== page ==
Being Geek : The Software Developer's Career Handbook by Michael Lopp (2010, Paperback)
Overview As a software engineer, you recognize at some point that there's much more to your career than dealing with code. Is it time to become a manager? Tell your boss he’s a jerk? Join that startup? Author Michael Lopp recalls his own make-or-break moments with Silicon Valley giants such as Apple, Netscape, and Symantec in Being Geek — an insightful and entertaining book that will help you make better career decisions. With more than 40 standalone stories, Lopp walks through a ...
- ISBN-13: 9780596155407
- Publisher: O'Reilly Media, Incorporated
- Publication date: 8/14/2010
- Pages: 318
- Sales rank: 765,089
- Product dimensions: 5.50 (w) x 8.40 (h) x 0.80 (d)
5.0 / 5.0
The Good: The book was really a pretty quick read. It has lots of 'gems' of information - many of which you will find to be self-evident and well-know once you read them, but may be things that you never fully comprehended before. Some examples of this include: The Itch (chapter 3) - overall as tech professionals are a pretty mobile bunch, I don't know the exact stats, but I know I have averaged about 3 years per job, and I know many others who have similar resumes. This chapter describes some signs of an impending itch to change jobs, and gives advice to support analyzing and understanding the cause of the itch - helping you to make better choices; The Culture Chart (chapter 8) - In any job it is necessary to know the organization chart - you must be aware of who wields the power and can make or break your position in the company. But equally important (maybe more important) is to gain an understanding of the un-official leaders, movers and shakers in the company. There are many people who do not show up prominently on the official org chart, but they make things happen and drive many of the initiatives in the company; The Impossible (chapter 13) - It seems like so much of what we are asked to do is impossible, but there are times when 'management' doesn't even seem to try to mask it. These can be very stressful and/or exciting times. You will need to analyze the situation and determine if the the impossible request is a sign of insanity or an amazing opportunity in the making. I remember seeing a poster with Walt Disney saying something like - it's kind of fun to do the impossible. And there is really nothing quite like it!These are just a few of the insights that are presented in the book - I expect that you will find snippets of wisdom in nearly every chapter!The Bad: The only caution I would suggest about this book is the unnecessary (in my opinion) use of foul language. I am certainly used to hearing plenty of 'colorful' discussion at work (and in other environments), but I would prefer a little more effort on the part of the author and editor to present the content in a cleaner manner. I offer this in the review just as a word of caution to readers who may be offended. For me the content trumps this unfortunate flaw, but be warned.Summary: This book is a quick easy read that really delivers on giving the reader many insights into living and working as a geek (or nerd if you prefer the term). Many of the chapters will help the young and less experienced professionals chart a course for success in their career. But there are also many chapters that provide some pretty deep views into the life of a manager. These chapters should be of value to both practitioners and managers alike.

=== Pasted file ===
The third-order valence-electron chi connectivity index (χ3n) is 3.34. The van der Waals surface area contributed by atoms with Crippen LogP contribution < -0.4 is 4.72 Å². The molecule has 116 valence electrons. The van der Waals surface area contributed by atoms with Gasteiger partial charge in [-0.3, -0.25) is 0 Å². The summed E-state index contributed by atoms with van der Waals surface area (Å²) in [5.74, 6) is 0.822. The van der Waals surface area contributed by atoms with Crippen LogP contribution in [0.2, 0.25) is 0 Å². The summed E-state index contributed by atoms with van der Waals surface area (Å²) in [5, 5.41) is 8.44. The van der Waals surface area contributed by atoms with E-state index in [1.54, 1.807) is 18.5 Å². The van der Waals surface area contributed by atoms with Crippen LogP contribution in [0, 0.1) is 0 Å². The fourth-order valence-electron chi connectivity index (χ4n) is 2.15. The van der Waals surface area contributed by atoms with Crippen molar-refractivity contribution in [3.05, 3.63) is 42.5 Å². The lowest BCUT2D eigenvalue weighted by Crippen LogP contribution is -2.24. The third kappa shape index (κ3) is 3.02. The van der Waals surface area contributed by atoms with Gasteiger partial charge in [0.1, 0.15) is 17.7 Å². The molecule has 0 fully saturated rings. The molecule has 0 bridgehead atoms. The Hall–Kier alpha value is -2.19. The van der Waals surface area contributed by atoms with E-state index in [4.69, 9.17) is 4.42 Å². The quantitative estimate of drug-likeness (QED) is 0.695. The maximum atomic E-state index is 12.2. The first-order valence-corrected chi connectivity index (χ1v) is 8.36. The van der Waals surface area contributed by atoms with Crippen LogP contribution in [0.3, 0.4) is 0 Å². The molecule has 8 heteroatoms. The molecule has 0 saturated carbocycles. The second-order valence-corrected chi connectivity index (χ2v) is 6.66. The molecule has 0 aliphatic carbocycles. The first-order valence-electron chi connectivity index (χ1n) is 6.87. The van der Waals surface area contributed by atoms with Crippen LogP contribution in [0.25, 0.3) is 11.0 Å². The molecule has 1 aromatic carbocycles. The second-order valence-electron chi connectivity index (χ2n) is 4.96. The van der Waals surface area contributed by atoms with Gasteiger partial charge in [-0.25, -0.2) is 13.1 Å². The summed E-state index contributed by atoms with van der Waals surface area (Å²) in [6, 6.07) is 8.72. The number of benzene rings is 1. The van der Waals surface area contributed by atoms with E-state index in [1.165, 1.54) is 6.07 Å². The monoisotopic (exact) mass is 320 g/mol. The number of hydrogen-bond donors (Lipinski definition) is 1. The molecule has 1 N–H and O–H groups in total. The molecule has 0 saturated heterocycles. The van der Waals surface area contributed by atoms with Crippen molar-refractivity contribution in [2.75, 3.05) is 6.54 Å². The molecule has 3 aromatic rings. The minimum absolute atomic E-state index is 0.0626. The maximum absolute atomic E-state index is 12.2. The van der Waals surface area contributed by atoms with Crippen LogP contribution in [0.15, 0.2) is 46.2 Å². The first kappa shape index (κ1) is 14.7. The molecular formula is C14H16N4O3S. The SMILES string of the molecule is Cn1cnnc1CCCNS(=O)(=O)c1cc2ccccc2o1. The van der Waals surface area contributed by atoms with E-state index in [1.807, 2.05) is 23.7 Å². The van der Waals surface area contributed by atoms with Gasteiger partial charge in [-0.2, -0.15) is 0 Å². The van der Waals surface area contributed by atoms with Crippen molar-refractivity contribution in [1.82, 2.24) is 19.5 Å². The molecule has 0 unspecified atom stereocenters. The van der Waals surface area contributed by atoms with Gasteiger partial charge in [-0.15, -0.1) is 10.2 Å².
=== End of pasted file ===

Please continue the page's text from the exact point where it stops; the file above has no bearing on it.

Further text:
5.0 / 5.0
Are you a geek? If you are, then this book is for you. Author Michael Lopp, has done an outstanding job of writing a book that walks the geek through the decision making process of how to find a better business career than just writing code.Lopp, begins by showing you the endless list of decisions and tasks you can perform as you consider and engage in the search for your next job. Next, the author documents the various plays you can make as you consider the next move in your career-from the early warning signs in your current job, to figuring out how to constructively stalk your future employer without a restraining order (just kidding). Then, he shows you how to manage-your manager, your peers or just managing to get through the day, if you are already in management. The author continues by explaining how to manage your time by obsessing about the tools you use in trying to understand the people around you. Next, he examines the amazing power of figuring out how to speak the language of your peers, so that you can learn how to convey your innovative ideas to everyone. Finally, the author covers scenarios both negative and positive that might influence the move to your next job. Whether the need for change is pressing or not, this most excellent book is definitely worth your reading time, because you've chosen to work in an industry that will always move faster than you. Change is constant, and that means that you constantly need to consider your next move. Remember, you should never wait for your ship to come in, but rather, go out to meet it!!